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Increasing representation

Since launching their podcast during lockdown in 2020, Black Girls Ruck (BGR) have gone from strength to strength and they now reach an audience of thousands on Instagram.

Their aim is simple yet powerful - to provide greater opportunities for Black women in rugby.

How it all began

Founder Anne Onwusiri, started training at Hackney Rugby Football Club (HRFC) in 2019 and noticed a distinct lack of representation of Black females in the sport.

On contacting the club’s head coach, Anne was comforted to find “another plus-sized Black woman” and used this as motivation to strive for more Black females to feel seen and represented in the rugby community.

They set about their mission, to provide a platform to reach and give visibility to underserved communities through the launch of the BGR podcast. 

Since then BGR has taken off and has gathered lots of interest from rugby lovers across the country.

A collaborative way of working 

Following this success, listeners began asking to meet in person, host joint rugby events and start a BGR team.

Roughly 80 women now communicate through a WhatsApp chat and come together annually to take part in rugby 10s and 7s tournaments held by HRFC.

Off the back of BGR, an all-Black men’s team was also formed and BGR has continued to foster positive relationships with a wide range of organisations and community groups.

As with any new group or initiative to reach underserved communities, Anne encountered some challenges, including:

  • a high level of administrative tasks that were hard to manage alongside an already-existing full time career
  • uncertainty on where to access sponsorship to help BGR progress and develop 
  • balancing running costs while striving to offer cost-free and accessible opportunities for everyone
  • understanding the legalities of the group, including setting up a hardship fund.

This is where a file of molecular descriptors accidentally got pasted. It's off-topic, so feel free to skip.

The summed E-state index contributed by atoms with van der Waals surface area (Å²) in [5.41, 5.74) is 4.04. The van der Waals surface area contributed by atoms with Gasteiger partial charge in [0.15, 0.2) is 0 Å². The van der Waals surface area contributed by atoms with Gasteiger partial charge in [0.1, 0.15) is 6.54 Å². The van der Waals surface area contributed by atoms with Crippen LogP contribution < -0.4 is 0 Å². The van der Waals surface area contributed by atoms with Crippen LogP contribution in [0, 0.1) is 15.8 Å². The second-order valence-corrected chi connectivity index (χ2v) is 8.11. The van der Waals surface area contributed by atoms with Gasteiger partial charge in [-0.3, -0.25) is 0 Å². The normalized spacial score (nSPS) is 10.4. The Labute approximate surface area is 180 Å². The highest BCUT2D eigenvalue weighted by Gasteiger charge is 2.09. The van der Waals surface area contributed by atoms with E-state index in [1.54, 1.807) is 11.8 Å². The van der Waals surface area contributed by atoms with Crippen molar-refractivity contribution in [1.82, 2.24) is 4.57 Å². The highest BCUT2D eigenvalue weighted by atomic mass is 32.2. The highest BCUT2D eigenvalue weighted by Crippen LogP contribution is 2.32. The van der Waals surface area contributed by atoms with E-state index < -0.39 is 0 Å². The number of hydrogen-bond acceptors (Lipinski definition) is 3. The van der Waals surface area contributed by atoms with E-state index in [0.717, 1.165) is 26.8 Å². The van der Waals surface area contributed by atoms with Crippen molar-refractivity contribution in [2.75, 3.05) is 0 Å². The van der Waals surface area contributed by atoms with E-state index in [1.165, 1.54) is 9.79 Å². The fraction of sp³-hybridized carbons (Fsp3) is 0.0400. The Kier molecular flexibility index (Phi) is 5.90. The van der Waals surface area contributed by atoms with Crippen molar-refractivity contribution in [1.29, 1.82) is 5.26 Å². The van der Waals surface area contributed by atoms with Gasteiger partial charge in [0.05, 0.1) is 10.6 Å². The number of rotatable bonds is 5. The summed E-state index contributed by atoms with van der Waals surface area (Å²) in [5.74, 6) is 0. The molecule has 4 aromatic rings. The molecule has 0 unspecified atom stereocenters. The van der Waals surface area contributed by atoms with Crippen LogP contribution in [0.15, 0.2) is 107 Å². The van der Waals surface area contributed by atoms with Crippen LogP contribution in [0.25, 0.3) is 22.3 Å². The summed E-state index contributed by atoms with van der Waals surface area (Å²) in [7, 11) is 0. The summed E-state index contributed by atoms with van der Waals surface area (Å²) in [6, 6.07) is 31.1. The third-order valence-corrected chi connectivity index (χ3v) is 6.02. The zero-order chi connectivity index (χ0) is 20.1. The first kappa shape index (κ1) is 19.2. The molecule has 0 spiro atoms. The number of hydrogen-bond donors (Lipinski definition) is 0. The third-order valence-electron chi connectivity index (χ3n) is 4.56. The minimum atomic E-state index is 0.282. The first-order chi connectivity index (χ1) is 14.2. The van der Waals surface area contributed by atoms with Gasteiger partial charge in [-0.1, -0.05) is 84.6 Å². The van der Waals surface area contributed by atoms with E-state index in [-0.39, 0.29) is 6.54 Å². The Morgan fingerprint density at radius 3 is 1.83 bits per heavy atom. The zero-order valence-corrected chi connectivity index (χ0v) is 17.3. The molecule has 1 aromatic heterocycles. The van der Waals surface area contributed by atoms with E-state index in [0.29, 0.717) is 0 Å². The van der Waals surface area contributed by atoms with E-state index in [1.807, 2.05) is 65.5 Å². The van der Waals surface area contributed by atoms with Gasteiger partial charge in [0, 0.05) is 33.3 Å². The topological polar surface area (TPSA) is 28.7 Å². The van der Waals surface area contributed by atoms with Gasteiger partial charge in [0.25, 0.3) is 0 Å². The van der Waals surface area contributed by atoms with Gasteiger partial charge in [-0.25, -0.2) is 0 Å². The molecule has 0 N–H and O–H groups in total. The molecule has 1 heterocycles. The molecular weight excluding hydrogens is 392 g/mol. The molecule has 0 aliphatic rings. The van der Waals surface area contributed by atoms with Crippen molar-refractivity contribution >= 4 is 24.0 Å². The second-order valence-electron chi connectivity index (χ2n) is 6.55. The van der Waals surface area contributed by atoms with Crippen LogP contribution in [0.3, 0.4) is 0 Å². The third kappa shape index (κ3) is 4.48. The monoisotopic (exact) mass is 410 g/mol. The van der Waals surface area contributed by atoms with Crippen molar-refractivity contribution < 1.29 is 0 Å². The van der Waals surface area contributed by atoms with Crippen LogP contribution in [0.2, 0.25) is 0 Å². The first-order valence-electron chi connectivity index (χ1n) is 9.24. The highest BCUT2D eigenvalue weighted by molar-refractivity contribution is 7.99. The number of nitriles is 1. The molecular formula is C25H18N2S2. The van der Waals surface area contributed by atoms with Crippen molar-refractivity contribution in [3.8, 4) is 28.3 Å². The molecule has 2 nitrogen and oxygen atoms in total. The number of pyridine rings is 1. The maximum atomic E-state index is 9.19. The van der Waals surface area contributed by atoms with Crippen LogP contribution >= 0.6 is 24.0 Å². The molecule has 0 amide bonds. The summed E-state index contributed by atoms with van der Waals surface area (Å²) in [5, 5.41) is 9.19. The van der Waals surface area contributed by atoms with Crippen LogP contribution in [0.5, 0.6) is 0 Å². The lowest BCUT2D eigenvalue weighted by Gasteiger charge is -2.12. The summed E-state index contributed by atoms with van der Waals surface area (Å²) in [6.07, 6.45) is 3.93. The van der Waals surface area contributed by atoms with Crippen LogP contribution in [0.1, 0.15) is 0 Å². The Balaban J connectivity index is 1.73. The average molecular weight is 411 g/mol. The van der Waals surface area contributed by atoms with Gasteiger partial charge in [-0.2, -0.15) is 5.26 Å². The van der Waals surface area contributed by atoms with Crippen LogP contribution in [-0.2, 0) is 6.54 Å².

Despite these challenges, there’s been lots of personal and wider benefits that came with starting the development of the BGR programme, such as:

  • new sporting opportunities, both recreational and professional, which used to be limited until the start of the club 
  • receiving positive feedback that BGR has made people more comfortable in challenging discrimination in their teams and communities
  • an 80-person strong WhatsApp group that's become a productive sounding board for many BGR members, enabling them to bring up issues of discrimination to the group and support each other in responding or understanding the possible next steps.

What's next? 

BGR continues to thrive and they’re in the process of becoming a registered charity so they can provide hardship funds for theirs and the wider community.

Anne’s ambition is to have funding available through BGR, as a result of direct sponsorship or their ‘Go Fund Me’ page, that can be distributed to Black female rugby players who may need financial assistance to pay for match fees, memberships or kit.

BGR's top tips

Thanks to their experience BGR has come up with very useful advice for others trying to reach underserved communities:

Don't let yourself get overwhelmed with details or issues. A long journey starts with a single step - just do it! 
Remember the ‘why’ – if you have a passion and clear reason for engagement then the work will always feel worth it.
Recognise and don’t downplay the societal issues that certain communities may face. Talk about them!
Keep pushing for equity in sport, don’t dilute the message.